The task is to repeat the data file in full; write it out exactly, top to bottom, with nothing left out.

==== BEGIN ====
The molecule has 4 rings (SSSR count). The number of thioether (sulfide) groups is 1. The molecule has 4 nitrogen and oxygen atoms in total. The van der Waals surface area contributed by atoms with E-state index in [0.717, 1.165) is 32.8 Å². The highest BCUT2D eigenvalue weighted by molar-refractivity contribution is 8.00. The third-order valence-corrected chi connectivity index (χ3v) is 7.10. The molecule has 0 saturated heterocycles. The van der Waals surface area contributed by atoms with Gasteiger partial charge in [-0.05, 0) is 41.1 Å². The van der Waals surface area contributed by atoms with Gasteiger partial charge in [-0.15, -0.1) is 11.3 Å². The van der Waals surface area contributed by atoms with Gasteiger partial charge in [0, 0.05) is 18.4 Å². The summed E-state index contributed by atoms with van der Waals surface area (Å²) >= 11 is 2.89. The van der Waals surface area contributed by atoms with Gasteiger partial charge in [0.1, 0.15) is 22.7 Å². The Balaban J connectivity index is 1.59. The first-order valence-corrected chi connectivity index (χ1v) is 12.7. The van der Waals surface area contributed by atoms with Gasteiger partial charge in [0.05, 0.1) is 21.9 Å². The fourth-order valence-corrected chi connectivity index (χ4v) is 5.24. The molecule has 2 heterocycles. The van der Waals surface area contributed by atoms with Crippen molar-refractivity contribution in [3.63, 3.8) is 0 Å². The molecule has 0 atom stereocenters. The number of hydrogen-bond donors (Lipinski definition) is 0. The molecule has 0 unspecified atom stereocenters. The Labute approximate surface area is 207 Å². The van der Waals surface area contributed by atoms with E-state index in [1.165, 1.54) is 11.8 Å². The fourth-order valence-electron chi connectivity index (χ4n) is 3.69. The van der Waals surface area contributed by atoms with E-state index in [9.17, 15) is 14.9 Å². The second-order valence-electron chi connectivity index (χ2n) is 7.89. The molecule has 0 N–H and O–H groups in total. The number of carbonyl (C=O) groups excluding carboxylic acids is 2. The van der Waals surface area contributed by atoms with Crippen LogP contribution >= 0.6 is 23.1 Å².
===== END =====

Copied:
The molecule has 4 rings (SSSR count). The number of thioether (sulfide) groups is 1. The molecule has 4 nitrogen and oxygen atoms in total. The van der Waals surface area contributed by atoms with E-state index in [0.717, 1.165) is 32.8 Å². The highest BCUT2D eigenvalue weighted by molar-refractivity contribution is 8.00. The third-order valence-corrected chi connectivity index (χ3v) is 7.10. The molecule has 0 saturated heterocycles. The van der Waals surface area contributed by atoms with Gasteiger partial charge in [-0.05, 0) is 41.1 Å². The van der Waals surface area contributed by atoms with Gasteiger partial charge in [-0.15, -0.1) is 11.3 Å². The van der Waals surface area contributed by atoms with Gasteiger partial charge in [0, 0.05) is 18.4 Å². The summed E-state index contributed by atoms with van der Waals surface area (Å²) >= 11 is 2.89. The van der Waals surface area contributed by atoms with Gasteiger partial charge in [0.1, 0.15) is 22.7 Å². The Balaban J connectivity index is 1.59. The first-order valence-corrected chi connectivity index (χ1v) is 12.7. The van der Waals surface area contributed by atoms with Gasteiger partial charge in [0.05, 0.1) is 21.9 Å². The fourth-order valence-corrected chi connectivity index (χ4v) is 5.24. The molecule has 2 heterocycles. The van der Waals surface area contributed by atoms with Crippen molar-refractivity contribution in [3.63, 3.8) is 0 Å². The molecule has 0 atom stereocenters. The number of hydrogen-bond donors (Lipinski definition) is 0. The molecule has 0 unspecified atom stereocenters. The Labute approximate surface area is 207 Å². The van der Waals surface area contributed by atoms with E-state index in [1.165, 1.54) is 11.8 Å². The fourth-order valence-electron chi connectivity index (χ4n) is 3.69. The van der Waals surface area contributed by atoms with E-state index in [9.17, 15) is 14.9 Å². The second-order valence-electron chi connectivity index (χ2n) is 7.89. The molecule has 0 N–H and O–H groups in total. The number of carbonyl (C=O) groups excluding carboxylic acids is 2. The van der Waals surface area contributed by atoms with Crippen LogP contribution >= 0.6 is 23.1 Å².